My former favorite bakery in town (former for a variety of reasons, including change of staff and consistent removal of my favorite pastries from their pastry case, never to be seen again) used to make bear claws. These were divine things, filled with just the right amount of almond paste, and if I got to the restaurant at just the right time in the morning, they would be still warm. Sigh. I miss those bear claws. I dream about those bear claws. However, they are no more.
I immediately bookmarked the page then when I found on SeriousEats.com a recipe for Almond Rolls. Could they be similar? Warm almond paste inside a pastry? I took the plunge and attempted the slightly complex (mostly because of the series of steps that involved lots of waiting) recipe. There were good pictures to accompany it and I was happy with recipe until I got to the last step. Baking. The oven temp was listed (which was pretty easy to figure out anyway), but bake time wasn't. All it said was bake until golden. How long is that? 15 minutes? 20 minutes? Exactly how golden are we talking?
I searched the net and discovered something interesting about food blogs. Did you know people have their own food blogs that just copies and pastes the entire recipes without adding their two cents or hints? It is so blatant copying that they don't even bother to change the blurb preceding the recipe, that is copied as well. Now why would you do that? Most of them don't even source the original. From I what I figured, they never made it either because they don't explain why it looks like (from the pictures) that the cook added something to her almond paste to make it more spreadable and not so pasty or how long to bake the darn things for! My eyes were opened and I remained frustrated about the baking time.
I just experimented, I had two pans of almond rolls and the second pan was baked perfectly at 20 minutes. Fifteen minutes was definitely too short. I am including the recipe (and not just ranting), but will continue to tweak and edit this post as I get them to perfection (which they weren't, in my opinion, but everyone who tried them said they were wonderful. I think they were just being kind). When you make this recipe, keep in mind these puppies need to rest for at least 9 1/2 - 10 hours (including one overnight resting). I suggest making this as a weekend activity for Sunday breakfast. Start the dough Friday night, roll and fold Saturday, and shape and bake Sunday morning.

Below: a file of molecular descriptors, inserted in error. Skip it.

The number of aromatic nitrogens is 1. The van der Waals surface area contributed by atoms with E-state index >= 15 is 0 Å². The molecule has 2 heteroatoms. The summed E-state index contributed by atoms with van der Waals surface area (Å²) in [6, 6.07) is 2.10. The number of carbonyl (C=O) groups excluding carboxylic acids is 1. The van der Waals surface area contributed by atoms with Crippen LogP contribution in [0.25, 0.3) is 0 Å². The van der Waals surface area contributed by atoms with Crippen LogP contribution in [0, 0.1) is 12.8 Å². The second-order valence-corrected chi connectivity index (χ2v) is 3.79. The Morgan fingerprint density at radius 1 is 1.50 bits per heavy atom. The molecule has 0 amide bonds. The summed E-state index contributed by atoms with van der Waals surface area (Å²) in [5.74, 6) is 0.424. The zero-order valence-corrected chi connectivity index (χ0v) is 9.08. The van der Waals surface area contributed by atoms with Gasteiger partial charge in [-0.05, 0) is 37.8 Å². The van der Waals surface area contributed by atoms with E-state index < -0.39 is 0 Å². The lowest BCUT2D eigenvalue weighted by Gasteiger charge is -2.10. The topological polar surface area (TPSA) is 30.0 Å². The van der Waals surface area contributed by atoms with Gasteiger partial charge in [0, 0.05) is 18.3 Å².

This yields 16 rolls. Be prepared to share!
adapted from SeriousEats.com
1 c cool water
2 1/2 t instant yeast (this is not active dry yeast--if you can't find any label instant, use rapid rise yeast)
1/3 c sugar
1/3 c sour cream
3 c bread flour
1 t kosher salt
1/2 c cold butter, cut into 12 pieces
1 (12.5) oz can almond filling (not marzipan, but almond filling, Solo brand is easy to find)
1 egg, beaten with a little water for an egg wash
In a medium bowl, mix water, yeast, sugar, and sour cream. Whisk to dissolve sugar and set aside. Put flour and salt into food processor. Drop butter into processor and pulse a few times (think pie dough or biscuits---you don't want to overmix the butter). Butter should be chick pea size, with variation to the large or small side ok. Transfer the flour mixture to the bowl with the yeast mixture. Gently fold the mixture with a rubber spatula to moisten all the flour, leaving chunks of butter intact. Cover the bowl with plastic wrap and refrigerate overnight.
The next day, generously flour the work surface. Pat the dough into a rectangle and roll out to about 12 x 16": it doesn't have to be exact. The butter should still be chunky and clumpy. Fold the dough into thirds like a letter. Repeat the roll fold three times. Be sure to work quickly because the butter shouldn't melt or soften too much. End with the folded letter, fold it in half and wrap it in plastic wrap. Refrigerate at least an hour (or as long as the next day).
Take the dough out of the refrigerator and cut into two pieces. Return half of the dough to the fridge. Flatten a piece of dough and cut into into 8 pieces. Roll a piece into a 3 x 6" rectangle. Put a T of almond paste in the bottom half (I had to shape the almond paste in my hands with my fingers and then lay it on the dough--it didn't spread with an other utensil. I want to tweak this step of the recipe. I'll let you know as I do...). Roll the dough up and place seam-side down on a baking sheet lined with parchment paper or silicon mat. Repeat with remaining 7 pieces and then with the other piece of dough in the refrigerator. Once a pan is full, cover with plastic wrap and set aside for 30 minutes. Brush the rolls with the eggwash after the 30 minutes. Bake in a preheated 400 degrees oven from 20 minutes or until they are nicely browned. Let them cool and then eat (inside filling is much hotter than outside dough).